• Fintechs blazed a new trail, introducing consumer-friendly ways of doing business which have radically changed consumer expectations, he said.
  • Brue said other banks are likely to follow Ally Bank's lead "or lose to more consumer-friendly fintech options."

Will Congress force big banks to act — or will competition? It's more likely that lawmakers will roast banks than regulate them.

  • An overdraft reform bill died in committee in 2019, and an outright ban on overdraft charges would likely do more harm to small banks than to big ones.
  • Many large banks already offer no-overdraft accounts, where transactions that would overdraw an account are automatically declined without a fee. But banks make them hard to find, Consumer Reports found.
  • Traditional banks are in a catch-22, with expensive branch infrastructure that the pandemic has proven consumers need less and less, and fees to support that infrastructure that are unconnected to the value they deliver.
  • Challenger banks have thrived by offering services like early access to direct deposits — the opposite of the overdraft-fee philosophy.

There's one more tech-driven reason why banks might want to rethink their reliance on overdraft fees: Real-time payments are coming. With faster access to deposits and a clearer view of balances, consumers might be less likely to overdraw their accounts in the first place.

—Ben Pimentel


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3 Questions With...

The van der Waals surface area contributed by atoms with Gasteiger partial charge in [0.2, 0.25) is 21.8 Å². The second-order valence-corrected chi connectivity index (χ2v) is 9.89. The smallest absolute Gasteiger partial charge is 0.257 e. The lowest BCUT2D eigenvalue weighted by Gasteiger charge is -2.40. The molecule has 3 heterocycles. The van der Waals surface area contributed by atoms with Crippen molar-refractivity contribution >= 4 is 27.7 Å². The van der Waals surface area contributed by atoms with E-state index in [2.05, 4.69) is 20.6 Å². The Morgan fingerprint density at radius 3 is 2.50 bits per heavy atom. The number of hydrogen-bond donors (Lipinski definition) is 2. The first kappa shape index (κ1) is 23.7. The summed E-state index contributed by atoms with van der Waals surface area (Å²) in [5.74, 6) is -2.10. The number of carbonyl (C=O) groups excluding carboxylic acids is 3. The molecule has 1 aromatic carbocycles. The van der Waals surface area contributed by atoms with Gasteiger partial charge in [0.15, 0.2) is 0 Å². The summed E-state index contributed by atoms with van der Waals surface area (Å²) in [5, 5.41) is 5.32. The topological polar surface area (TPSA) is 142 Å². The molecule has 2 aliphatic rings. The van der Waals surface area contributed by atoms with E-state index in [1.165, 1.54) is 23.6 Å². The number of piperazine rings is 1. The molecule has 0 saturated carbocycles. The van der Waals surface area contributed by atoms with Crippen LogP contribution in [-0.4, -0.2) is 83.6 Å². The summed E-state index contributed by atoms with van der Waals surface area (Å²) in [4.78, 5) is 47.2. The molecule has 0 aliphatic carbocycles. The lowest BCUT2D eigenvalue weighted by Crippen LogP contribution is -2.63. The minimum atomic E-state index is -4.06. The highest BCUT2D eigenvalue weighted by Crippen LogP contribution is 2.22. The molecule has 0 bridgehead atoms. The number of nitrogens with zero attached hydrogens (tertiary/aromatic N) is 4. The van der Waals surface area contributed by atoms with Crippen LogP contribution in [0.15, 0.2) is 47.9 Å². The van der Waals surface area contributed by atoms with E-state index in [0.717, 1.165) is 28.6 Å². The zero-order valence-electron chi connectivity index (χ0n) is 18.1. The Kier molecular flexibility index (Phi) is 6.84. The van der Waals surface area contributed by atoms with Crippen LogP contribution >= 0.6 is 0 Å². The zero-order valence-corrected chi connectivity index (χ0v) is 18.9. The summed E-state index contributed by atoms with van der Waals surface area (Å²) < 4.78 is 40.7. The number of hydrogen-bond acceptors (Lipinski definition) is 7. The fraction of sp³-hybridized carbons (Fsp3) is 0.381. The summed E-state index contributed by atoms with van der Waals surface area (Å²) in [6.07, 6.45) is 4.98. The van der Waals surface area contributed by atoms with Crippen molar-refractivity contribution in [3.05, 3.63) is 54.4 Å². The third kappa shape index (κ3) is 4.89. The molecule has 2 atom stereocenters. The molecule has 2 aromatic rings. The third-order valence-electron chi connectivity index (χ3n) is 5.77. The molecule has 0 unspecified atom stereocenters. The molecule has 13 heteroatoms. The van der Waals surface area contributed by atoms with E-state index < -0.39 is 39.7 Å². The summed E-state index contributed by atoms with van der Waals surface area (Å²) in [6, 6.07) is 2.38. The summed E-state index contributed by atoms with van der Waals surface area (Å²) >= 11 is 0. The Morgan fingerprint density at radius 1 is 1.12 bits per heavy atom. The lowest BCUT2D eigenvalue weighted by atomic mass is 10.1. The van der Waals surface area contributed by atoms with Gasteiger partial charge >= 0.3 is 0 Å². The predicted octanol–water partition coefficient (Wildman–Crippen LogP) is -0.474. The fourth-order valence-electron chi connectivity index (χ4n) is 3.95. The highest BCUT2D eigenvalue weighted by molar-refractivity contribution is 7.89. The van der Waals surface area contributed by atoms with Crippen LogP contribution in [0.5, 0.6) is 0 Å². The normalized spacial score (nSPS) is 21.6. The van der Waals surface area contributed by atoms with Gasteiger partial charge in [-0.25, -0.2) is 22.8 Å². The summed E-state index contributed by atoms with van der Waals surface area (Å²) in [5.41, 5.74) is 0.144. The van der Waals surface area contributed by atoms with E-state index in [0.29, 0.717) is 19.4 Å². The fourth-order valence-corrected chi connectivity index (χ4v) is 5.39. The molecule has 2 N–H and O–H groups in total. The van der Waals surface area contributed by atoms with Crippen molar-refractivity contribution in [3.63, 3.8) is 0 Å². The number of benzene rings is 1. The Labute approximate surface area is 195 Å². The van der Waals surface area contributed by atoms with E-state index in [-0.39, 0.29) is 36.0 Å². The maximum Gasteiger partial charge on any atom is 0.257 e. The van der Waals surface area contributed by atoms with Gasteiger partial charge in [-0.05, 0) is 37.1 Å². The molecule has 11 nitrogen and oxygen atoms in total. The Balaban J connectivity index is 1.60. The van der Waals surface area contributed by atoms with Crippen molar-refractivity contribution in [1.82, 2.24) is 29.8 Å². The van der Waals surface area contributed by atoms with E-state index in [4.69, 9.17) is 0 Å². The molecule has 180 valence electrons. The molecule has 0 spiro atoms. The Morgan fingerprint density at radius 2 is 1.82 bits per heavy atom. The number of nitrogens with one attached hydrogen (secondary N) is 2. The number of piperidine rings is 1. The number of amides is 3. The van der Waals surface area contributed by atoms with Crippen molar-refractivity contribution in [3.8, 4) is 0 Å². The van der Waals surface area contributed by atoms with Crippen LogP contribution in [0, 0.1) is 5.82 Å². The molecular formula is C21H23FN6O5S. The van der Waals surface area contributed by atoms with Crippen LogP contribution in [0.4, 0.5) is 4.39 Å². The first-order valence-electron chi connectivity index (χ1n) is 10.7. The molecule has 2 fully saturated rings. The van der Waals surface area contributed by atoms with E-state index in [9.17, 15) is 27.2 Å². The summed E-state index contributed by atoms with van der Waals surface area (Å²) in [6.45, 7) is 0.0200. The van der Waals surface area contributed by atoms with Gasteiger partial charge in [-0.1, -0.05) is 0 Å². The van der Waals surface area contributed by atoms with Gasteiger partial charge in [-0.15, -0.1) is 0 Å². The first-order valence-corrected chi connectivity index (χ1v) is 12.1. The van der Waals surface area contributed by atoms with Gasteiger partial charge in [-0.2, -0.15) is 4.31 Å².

Kirk Simpson, CEO, Wave

What fintech trend is most troubling for you?

I think we want to be wary of small-business lending becoming predatory. What's most important is helping small businesses keep their cash flow moving properly in the first place, and ensuring they get paid faster for work they've done. That way, they don't have to turn to loans as frequently, which can oftentimes impose high interest payments. Over 80% of small businesses fail because of cash flow issues, and it's a major pain point we're focused on solving for our customers.

What's been your biggest professional blunder, and how did it help you?

When my co-founder James Lochrie and I started Wave in 2009, we fell into the trap of hiring people much like us from our networks — essentially, white and male. It led us down a path similar to a lot of tech companies which feels unwelcoming to diverse employees. In 2015, we purposefully set out to change the culture of Wave and that has led to a far more diverse workforce and a much stronger culture by all measures. This has had a significant impact on business performance, employee satisfaction and engagement.